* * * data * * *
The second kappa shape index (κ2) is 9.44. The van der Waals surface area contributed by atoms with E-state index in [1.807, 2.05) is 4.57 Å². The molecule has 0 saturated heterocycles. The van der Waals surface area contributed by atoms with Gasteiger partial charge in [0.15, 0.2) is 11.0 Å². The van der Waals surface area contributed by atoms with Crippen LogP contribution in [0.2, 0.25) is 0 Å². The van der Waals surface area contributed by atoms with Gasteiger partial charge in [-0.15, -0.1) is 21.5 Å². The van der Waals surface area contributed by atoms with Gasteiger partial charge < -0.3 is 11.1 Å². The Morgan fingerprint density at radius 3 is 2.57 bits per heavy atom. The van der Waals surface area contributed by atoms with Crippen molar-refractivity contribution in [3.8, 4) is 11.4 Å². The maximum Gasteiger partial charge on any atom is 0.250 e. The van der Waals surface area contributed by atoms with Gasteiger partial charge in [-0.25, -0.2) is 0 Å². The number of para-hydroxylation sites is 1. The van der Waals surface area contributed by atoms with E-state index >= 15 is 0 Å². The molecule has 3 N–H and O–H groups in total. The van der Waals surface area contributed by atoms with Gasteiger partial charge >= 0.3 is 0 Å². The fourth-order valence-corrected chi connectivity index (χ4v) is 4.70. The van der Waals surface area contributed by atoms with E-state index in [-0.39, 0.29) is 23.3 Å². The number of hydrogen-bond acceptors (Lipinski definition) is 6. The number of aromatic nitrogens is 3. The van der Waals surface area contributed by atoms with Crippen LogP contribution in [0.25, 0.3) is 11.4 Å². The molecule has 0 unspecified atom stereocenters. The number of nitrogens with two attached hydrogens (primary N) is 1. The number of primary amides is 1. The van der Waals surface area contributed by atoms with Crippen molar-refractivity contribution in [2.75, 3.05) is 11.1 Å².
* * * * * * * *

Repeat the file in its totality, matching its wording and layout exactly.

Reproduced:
The second kappa shape index (κ2) is 9.44. The van der Waals surface area contributed by atoms with E-state index in [1.807, 2.05) is 4.57 Å². The molecule has 0 saturated heterocycles. The van der Waals surface area contributed by atoms with Gasteiger partial charge in [0.15, 0.2) is 11.0 Å². The van der Waals surface area contributed by atoms with Crippen LogP contribution in [0.2, 0.25) is 0 Å². The van der Waals surface area contributed by atoms with Gasteiger partial charge in [-0.15, -0.1) is 21.5 Å². The van der Waals surface area contributed by atoms with Gasteiger partial charge < -0.3 is 11.1 Å². The Morgan fingerprint density at radius 3 is 2.57 bits per heavy atom. The van der Waals surface area contributed by atoms with Crippen molar-refractivity contribution in [3.8, 4) is 11.4 Å². The maximum Gasteiger partial charge on any atom is 0.250 e. The van der Waals surface area contributed by atoms with Gasteiger partial charge in [-0.25, -0.2) is 0 Å². The number of para-hydroxylation sites is 1. The van der Waals surface area contributed by atoms with E-state index >= 15 is 0 Å². The molecule has 3 N–H and O–H groups in total. The van der Waals surface area contributed by atoms with Gasteiger partial charge >= 0.3 is 0 Å². The fourth-order valence-corrected chi connectivity index (χ4v) is 4.70. The van der Waals surface area contributed by atoms with E-state index in [-0.39, 0.29) is 23.3 Å². The number of hydrogen-bond acceptors (Lipinski definition) is 6. The number of aromatic nitrogens is 3. The van der Waals surface area contributed by atoms with Crippen LogP contribution in [0.25, 0.3) is 11.4 Å². The molecule has 0 unspecified atom stereocenters. The number of nitrogens with two attached hydrogens (primary N) is 1. The number of primary amides is 1. The van der Waals surface area contributed by atoms with Crippen molar-refractivity contribution in [2.75, 3.05) is 11.1 Å².